Humala’s authoritarian approach to forcibly bring an end to the current protest proves that the administration is now more concerned with cultivating a booming economy than protecting the rights of its people. Humala’s increasingly centrist principles resemble those of former President Lula da Silva of Brazil. Lula’s political stance became consistently centrist throughout his presidency, particularly when dealing with populist impulses of other leftist leaders within South America, including Chavéz of Venezuela and Morales of Bolivia. While Lula cultivated Brazil’s economic growth through centrist policies that imposed little regulation on financial markets, he also implemented and strengthened numerous social programs, thereby attempting to balance economic growth and social well-being.(9) In order to toe this politically attractive line, it is likely that Humala will follow the example set by Lula and continue to promote centrist policies, at the detriment of the indigenous communities of Peru. The Tintaya protest is a clear sign that significant dissatisfaction exists among the local population, rooted in the administration’s failure to ensure that the economic success of the mine trickles down to the surrounding community.
Furthermore, even if he may not desire to be a centrist leader, Humala may have little choice. In response to the protests occurring throughout Peru, three members of Gana Peru in the Congress have resigned, leaving the leftist political party with just 43 of 130 seats in the legislature. To date, Humala has relied upon the support of the 20 Perú Posible congressmen in order to achieve a functional legislative plurality. However, as these resignations have narrowed the gap between the opposing Gana Peru and Fuerza 2011 parties, Humala’s policies will likely be forced to take a notable shift to the right. Whether he likes it or not, in order to respond to the public’s demands for legislative reform, Humala will find himself having to reach across the aisle to members of the conservative Fuerza 2011. Moreover, political analyst Fernando Tuesta predicts that more lawmakers will likely leave the ruling Gana Peru Party if these persistent social conflicts are not given the attention they appropriately deserve, spelling further concerns for the Humala administation.(11)
The Tintaya mine has been a source of tension between the local population and the owners of the mine since its establishment, and a consensus between these actors is long overdue. In order to protect the rights of the local population and ensure that a portion of the profits of the mining industry benefits the community, and not simply the corporation and its shareholders, several basic policy changes should be enacted by both the Peruvian government and Xstrata.
First, Xstrata needs to address the issue of water contamination by commissioning an outside, unbiased organization to conduct environmental research in the area so as to determine the environmental effects of the mine. Although Xstrata claims to adhere to regulations, such claims do not necessarily indicate that the mine is not causing the documented water contamination.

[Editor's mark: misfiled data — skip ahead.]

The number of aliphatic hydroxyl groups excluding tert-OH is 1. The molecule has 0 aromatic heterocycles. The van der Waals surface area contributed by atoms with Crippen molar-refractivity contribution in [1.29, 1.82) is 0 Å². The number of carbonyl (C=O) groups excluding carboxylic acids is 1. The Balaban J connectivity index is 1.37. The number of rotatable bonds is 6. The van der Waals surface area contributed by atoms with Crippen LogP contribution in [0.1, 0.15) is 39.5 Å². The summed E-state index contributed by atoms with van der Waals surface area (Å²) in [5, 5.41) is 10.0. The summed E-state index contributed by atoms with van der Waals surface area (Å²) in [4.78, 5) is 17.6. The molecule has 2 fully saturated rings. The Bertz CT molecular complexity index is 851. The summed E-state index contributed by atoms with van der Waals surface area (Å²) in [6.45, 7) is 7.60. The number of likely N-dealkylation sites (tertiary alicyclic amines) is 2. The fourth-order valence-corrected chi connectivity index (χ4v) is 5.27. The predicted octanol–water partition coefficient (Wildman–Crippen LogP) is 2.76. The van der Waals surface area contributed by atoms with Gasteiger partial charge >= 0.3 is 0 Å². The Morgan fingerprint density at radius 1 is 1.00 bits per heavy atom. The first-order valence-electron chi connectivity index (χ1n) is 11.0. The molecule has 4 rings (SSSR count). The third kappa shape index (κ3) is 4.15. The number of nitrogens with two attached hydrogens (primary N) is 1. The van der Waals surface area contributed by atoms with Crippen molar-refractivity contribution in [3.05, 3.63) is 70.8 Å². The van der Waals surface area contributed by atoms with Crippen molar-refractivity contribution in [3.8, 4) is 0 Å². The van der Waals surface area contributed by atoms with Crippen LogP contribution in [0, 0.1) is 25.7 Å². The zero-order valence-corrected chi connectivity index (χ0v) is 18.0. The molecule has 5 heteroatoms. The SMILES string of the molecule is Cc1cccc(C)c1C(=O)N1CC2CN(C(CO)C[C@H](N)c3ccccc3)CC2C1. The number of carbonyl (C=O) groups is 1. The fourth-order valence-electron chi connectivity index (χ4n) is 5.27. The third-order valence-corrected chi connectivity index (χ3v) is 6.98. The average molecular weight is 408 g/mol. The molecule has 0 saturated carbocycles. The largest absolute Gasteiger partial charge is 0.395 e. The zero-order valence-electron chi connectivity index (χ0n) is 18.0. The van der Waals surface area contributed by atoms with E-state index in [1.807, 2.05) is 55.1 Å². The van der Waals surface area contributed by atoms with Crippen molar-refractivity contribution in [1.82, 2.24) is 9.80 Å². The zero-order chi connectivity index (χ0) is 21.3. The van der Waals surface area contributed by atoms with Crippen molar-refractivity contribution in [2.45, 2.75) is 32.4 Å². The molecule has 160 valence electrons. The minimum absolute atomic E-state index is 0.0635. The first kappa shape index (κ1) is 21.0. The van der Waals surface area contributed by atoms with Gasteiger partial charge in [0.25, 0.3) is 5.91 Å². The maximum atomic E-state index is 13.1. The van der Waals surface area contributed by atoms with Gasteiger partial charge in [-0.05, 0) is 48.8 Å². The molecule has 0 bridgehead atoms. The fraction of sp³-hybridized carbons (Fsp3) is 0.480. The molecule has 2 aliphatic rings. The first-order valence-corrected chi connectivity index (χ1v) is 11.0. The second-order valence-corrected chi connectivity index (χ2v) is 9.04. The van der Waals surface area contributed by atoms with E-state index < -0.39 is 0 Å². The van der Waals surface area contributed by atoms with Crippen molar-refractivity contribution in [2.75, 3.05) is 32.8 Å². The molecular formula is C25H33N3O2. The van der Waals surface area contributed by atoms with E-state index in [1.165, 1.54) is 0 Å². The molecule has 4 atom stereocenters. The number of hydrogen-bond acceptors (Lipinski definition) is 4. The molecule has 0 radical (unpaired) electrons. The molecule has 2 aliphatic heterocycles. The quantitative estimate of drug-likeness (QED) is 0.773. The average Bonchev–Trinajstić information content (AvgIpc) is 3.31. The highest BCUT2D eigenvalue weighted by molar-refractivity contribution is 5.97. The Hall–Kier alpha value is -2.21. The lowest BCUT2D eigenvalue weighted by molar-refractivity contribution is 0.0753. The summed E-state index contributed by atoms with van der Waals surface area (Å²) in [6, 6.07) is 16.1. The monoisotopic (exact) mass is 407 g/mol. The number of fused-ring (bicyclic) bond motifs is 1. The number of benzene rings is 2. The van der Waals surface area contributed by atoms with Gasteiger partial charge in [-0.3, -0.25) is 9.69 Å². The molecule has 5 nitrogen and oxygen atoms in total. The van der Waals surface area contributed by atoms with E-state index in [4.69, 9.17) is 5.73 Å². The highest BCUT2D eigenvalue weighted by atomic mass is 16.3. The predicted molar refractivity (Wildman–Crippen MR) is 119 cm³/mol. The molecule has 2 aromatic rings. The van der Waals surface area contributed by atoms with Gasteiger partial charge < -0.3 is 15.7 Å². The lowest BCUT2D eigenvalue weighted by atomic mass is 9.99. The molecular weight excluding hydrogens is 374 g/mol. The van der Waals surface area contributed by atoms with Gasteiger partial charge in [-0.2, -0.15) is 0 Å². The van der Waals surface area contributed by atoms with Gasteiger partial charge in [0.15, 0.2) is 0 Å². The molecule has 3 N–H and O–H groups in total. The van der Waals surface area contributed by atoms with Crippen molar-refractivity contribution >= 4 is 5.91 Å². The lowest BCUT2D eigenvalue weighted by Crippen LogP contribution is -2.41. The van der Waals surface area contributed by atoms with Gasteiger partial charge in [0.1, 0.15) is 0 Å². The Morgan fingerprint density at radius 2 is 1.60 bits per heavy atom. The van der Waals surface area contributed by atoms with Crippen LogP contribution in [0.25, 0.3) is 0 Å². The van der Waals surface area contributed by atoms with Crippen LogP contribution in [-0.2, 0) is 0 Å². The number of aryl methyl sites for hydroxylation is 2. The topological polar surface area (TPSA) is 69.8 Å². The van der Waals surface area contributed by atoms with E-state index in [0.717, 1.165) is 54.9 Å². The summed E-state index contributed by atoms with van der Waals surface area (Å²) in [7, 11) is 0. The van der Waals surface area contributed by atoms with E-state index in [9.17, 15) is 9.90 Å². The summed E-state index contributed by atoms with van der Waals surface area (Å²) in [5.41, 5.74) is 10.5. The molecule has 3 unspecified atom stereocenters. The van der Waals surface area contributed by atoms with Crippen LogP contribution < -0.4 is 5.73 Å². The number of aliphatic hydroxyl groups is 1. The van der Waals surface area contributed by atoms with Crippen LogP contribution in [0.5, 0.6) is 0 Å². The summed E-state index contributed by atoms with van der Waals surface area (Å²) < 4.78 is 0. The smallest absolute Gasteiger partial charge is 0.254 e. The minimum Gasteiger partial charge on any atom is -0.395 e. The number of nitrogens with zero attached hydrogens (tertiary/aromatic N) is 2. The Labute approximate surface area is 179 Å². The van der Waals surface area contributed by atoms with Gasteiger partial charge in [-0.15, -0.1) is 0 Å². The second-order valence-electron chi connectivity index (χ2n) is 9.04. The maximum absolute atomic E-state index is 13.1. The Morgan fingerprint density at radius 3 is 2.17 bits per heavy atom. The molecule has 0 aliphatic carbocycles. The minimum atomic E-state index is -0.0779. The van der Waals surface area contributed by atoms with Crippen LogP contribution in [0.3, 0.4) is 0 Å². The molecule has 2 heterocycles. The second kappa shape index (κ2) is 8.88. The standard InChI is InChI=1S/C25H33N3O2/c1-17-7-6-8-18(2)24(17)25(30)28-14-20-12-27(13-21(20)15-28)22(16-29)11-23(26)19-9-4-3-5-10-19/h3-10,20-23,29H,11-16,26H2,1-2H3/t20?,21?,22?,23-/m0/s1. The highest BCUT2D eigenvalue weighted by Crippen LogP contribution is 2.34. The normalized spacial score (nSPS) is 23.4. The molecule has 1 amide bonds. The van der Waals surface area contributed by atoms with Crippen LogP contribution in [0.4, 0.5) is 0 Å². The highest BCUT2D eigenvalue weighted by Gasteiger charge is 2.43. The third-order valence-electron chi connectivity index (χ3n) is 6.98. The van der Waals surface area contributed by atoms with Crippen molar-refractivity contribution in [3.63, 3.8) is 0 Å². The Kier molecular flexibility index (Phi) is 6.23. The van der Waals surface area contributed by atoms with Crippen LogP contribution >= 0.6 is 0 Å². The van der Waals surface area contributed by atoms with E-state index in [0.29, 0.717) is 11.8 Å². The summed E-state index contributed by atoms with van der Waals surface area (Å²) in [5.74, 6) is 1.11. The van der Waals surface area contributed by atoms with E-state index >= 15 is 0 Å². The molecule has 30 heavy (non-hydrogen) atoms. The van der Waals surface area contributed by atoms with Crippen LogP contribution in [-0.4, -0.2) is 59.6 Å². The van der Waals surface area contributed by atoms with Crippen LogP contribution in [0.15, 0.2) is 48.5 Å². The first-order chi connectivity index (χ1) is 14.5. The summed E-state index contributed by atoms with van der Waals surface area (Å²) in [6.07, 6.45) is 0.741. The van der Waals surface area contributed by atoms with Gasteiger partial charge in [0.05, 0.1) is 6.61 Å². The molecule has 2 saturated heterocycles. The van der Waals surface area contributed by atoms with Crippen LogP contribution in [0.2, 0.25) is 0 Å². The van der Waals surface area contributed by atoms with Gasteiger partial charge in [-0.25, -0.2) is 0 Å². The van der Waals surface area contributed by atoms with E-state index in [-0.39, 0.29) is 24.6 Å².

Admittedly, USD 11 million is no small sum. However, despite the copper mine’s continued success, many citizens in the area are still living in dire poverty and face adverse health conditions on a daily basis. While the protesters’ call for an increase in Xstrata’s financial contributions is valid, it is also absolutely necessary that there be an increase in transparency regarding how the local government is utilizing current contributions. A clear outline stating how current donations are being used and how the increased funds will be implemented to benefit the people of Espinar province should be made available to the public by the provincial government.
Finally, the people of Espinar have the right to not only be free from the negative impacts of copper mining, but to also enjoy a share in the economic benefits of the booming Tintaya mine. Although the Espinar protesters were forced to resort to radical means for their voices to be heard, their demands are far from extreme. In the future, increased collaboration between both international and local actors is necessary to satisfy local demands and enable the long-term sustainability of the project. Such a dialogue should occur within the Dialogue Table or, if the forum proves to be defunct, a revitalized version of it.
Ongoing clashes between the indigenous peoples of Peru and the Peruvian state over mining operations reflect a status quo nearly ubiquitous in Latin America. Environmental and social harms inflicted on local communities by foreign-owned corporations have led to recent protests in Argentina, Chile, Ecuador, and now Peru.(12) While the exploitation of Latin America’s natural resources is driven, according to state leaders, by an altruistic desire to rapidly eradicate poverty, as well as stimulate economic and social development, the current pillaging of Latin America has demonstrated an inability to generate these desired results and must not be allowed to continue unquestioned.